• Power users vs Casual users

    Posted on November 7, 2012 by ivanadmin in Desk & Archive.

    This is not just topic for Desk & Archive, but for software in general. I don’t think that there is much doubt on the thing whether there are two distinct group of users – power users and casual users. But it is much less certain when you try to categorize software that way.

    I will try to show on the example of web browsers. Long time ago, Internet explorer ruled the world. However, there were some other browsers, like MyIE which were for power users. They were much more powerful, but also much less user-friendly tools. And then came Mozilla Firefox, which has changed the rules of the game. It was user friendly. But features came second – removing even some features that Internet explorer had. And then came Google Chrome, and at the start it was even more focused on being user-friendly, but also much less on having many features.

    What happened later and how those browsers developed is much more interesting. It turns out that power users are also early adopters and that they don’t look just for software with a lot of features, but also for a fresh approach. So, frequently they became users of Mozilla Firefox and Google Chrome. And surely, they found some things lacking and influenced those platforms and their development, and next versions contained some more things for powerful users, specially in Google Chrome (which even lacked add-ons system at start)

    So, by some strange flow, power users are actually the first ones to use and try casual software (or even devices like iPad). And at the end it turns that user-friendliness is the key for most software and devices, as it will attract both power users and casual users. It might turn out that power users will use casual software or devices most of the time and use power tools to do some specialized jobs. That is the case of iPad – it took much of user activity from laptops, but still power users might now and then switch to laptop to do something they can’t on the iPad. Or, in other cases, it might turn out that they switch solely to causal software, as it was the case with web browsers.

    At the time of the release of Desk & Archive, the positioning seems to be the same – Desk & Archive is focused on being user-friendly first, and then delivering as much power as possible. It puts it above Windows explorer in both features and user-friendliness. Other similar tools may go further in features (though there are many features where they can’t rival Desk & Archive), but at the expense of being much less user-friendly.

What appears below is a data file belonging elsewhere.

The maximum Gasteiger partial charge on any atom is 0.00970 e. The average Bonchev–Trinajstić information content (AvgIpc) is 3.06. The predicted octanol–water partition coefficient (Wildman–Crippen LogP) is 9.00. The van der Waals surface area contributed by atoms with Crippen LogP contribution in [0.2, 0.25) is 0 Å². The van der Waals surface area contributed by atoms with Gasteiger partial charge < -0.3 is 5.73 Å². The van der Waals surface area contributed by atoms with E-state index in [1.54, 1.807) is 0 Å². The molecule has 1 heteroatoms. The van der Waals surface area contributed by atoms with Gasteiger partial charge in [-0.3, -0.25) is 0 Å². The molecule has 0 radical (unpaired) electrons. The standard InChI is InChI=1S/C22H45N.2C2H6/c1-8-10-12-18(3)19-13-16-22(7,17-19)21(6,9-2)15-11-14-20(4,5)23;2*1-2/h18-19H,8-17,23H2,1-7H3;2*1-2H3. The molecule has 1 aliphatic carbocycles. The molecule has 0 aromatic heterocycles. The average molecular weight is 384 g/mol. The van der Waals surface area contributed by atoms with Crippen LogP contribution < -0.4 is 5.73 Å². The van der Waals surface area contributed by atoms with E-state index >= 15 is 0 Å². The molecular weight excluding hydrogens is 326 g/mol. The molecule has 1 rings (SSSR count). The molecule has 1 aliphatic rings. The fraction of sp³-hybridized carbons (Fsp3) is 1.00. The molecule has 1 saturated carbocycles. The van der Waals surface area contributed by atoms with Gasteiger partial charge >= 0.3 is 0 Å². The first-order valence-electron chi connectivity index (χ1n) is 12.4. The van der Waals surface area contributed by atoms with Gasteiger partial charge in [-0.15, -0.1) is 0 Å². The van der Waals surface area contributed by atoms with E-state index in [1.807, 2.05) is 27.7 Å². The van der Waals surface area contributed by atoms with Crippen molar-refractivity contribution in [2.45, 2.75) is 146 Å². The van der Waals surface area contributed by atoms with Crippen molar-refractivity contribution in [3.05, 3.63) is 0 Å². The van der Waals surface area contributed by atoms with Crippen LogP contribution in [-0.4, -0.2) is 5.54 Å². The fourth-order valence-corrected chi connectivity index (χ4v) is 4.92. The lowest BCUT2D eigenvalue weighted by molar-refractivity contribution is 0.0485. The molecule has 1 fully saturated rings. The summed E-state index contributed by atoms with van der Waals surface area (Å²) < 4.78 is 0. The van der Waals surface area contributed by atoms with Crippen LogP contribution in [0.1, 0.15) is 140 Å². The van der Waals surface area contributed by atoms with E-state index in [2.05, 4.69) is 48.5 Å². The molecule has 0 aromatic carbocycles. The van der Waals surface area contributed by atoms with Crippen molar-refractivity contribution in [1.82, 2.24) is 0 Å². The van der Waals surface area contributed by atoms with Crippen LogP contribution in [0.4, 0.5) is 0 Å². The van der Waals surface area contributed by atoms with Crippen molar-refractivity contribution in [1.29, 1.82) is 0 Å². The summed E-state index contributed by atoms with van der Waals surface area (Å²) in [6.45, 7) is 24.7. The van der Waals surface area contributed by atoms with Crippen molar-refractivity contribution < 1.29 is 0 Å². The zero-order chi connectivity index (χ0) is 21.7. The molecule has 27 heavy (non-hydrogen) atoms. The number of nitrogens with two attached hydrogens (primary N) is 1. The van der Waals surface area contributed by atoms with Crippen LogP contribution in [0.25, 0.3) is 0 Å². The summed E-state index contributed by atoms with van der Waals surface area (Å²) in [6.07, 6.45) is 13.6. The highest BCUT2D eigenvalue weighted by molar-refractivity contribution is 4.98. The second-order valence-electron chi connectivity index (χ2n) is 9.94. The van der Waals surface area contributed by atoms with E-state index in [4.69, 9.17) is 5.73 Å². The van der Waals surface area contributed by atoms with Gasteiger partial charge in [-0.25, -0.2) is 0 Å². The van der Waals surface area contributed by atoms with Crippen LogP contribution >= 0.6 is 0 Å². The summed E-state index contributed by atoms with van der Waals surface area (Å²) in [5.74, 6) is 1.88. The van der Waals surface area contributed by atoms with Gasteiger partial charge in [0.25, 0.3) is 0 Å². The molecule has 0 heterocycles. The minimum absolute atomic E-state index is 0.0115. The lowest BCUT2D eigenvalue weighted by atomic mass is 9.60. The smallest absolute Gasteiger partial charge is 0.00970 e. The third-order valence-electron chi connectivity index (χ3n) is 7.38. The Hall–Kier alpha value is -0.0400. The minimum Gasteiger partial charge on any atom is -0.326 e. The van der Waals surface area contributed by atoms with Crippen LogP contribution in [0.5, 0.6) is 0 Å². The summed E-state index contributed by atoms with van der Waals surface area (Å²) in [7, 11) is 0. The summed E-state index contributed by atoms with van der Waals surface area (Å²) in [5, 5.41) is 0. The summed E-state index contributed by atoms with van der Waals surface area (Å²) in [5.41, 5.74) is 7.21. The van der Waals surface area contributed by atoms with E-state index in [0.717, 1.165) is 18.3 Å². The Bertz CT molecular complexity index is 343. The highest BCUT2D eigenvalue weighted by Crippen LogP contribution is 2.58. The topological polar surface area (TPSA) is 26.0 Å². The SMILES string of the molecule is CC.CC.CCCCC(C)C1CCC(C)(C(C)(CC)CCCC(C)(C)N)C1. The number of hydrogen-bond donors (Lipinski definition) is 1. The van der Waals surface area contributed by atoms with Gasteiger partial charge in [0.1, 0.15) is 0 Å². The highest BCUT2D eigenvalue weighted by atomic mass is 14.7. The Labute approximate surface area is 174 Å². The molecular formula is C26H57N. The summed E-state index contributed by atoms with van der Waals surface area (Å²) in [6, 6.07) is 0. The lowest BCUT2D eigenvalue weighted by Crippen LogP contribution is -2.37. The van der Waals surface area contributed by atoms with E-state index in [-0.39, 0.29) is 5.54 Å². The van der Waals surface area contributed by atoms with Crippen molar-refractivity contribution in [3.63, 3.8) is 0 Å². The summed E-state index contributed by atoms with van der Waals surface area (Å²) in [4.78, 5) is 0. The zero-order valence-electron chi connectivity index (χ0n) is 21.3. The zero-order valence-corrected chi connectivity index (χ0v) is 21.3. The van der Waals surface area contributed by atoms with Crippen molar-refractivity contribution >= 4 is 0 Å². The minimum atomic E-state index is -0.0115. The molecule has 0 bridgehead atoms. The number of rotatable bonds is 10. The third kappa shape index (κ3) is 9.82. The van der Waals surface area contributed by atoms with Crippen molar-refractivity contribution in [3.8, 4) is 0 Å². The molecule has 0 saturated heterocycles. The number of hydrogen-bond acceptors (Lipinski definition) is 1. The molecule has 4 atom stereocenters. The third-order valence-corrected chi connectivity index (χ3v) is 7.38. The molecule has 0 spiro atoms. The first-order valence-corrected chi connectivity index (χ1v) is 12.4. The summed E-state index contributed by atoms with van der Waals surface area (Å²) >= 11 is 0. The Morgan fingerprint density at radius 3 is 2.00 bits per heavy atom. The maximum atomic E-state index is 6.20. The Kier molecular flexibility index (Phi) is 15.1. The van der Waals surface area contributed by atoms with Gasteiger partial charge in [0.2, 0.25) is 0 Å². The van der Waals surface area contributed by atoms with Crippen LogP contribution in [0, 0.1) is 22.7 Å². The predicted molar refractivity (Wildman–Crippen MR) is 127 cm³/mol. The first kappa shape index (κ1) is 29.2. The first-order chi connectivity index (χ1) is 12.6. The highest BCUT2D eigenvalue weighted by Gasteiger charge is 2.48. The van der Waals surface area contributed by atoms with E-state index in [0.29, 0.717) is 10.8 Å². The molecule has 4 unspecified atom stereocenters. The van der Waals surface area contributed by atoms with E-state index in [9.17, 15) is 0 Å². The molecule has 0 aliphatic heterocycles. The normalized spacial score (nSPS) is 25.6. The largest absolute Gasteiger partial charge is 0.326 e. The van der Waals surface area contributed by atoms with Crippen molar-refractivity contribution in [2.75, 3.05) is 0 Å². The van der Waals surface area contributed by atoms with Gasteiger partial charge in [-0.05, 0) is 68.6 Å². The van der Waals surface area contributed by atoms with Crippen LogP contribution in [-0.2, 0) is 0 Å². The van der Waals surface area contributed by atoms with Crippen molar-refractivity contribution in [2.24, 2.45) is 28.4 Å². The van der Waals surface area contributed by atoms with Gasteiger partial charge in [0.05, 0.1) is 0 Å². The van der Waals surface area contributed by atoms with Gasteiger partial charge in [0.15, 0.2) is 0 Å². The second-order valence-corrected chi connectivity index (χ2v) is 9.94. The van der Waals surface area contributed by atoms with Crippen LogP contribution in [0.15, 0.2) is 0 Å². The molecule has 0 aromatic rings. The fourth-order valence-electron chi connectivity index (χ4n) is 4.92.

And so history repeats. Power users come to Desk & Archive challenged by its fresh approach. But just like at the time when Mozilla Firefox or Google Chrome were released, they will realize that user-friendliness requires trade-off sometimes. And as we receive feedback, Desk & Archive will get more powerful and sometimes even acquiring features that are for the power users only, but never at the expense of being user friendly. Example is the case when one user required replacing of filter by file type using a menu using filter with a  text box where user would enter the extension, or adding such box as an additional filter. As a power user, he faced a lot of situations of having many different file types to filter, which is much less likely user case for a casual user.

    The problem is that there are many people not aware of file extensions, and even they shouldn’t be – in reality it is a computer and non-human, thus even not user-friendly concept. Also, many people don’t touch keyboard unless really necessary. So, putting box instead of the menu was out of question. But adding box next to menu, while somewhat better, also seemed like unnecessary complexity that wouldn’t be used by most people. So, I had to figure out a better way. And as usual, right answer is both less complex and more powerful.

    Currently, when users searches using the search bar application looks only for text in the file name, not at the extension as results might be confusing otherwise. But now it is improved, so that when search text contains dot – “.”, extension is also included in searched text. The approach is much easier for power users, as you can just start typing an extension and you will get the effect of the filter, without going through the filter panel. And then you can also search for file name by separating it with space from extension. You may also type the full name with extension, and you will get the file, but I am not mentioning it as if you know the exact file name you are not really in need of filter by extension, which this talk was about.


    This feature will be released in our next minor update 1.0.1.

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